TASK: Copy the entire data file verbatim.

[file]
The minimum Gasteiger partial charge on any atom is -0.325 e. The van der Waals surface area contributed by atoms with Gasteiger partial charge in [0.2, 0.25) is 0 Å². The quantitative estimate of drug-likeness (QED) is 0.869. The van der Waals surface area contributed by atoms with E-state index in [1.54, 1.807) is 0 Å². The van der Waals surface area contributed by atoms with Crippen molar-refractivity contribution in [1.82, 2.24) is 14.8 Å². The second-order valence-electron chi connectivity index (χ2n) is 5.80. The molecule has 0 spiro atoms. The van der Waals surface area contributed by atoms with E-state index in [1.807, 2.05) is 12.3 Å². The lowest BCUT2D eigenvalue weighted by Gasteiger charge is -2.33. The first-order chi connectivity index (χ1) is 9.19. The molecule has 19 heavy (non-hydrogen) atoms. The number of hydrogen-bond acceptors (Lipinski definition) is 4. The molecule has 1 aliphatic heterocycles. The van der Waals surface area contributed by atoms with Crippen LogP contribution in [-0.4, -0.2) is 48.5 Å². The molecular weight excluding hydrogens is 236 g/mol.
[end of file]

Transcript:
The minimum Gasteiger partial charge on any atom is -0.325 e. The van der Waals surface area contributed by atoms with Gasteiger partial charge in [0.2, 0.25) is 0 Å². The quantitative estimate of drug-likeness (QED) is 0.869. The van der Waals surface area contributed by atoms with E-state index in [1.54, 1.807) is 0 Å². The van der Waals surface area contributed by atoms with Crippen molar-refractivity contribution in [1.82, 2.24) is 14.8 Å². The second-order valence-electron chi connectivity index (χ2n) is 5.80. The molecule has 0 spiro atoms. The van der Waals surface area contributed by atoms with E-state index in [1.807, 2.05) is 12.3 Å². The lowest BCUT2D eigenvalue weighted by Gasteiger charge is -2.33. The first-order chi connectivity index (χ1) is 9.19. The molecule has 19 heavy (non-hydrogen) atoms. The number of hydrogen-bond acceptors (Lipinski definition) is 4. The molecule has 1 aliphatic heterocycles. The van der Waals surface area contributed by atoms with Crippen LogP contribution in [-0.4, -0.2) is 48.5 Å². The molecular weight excluding hydrogens is 236 g/mol.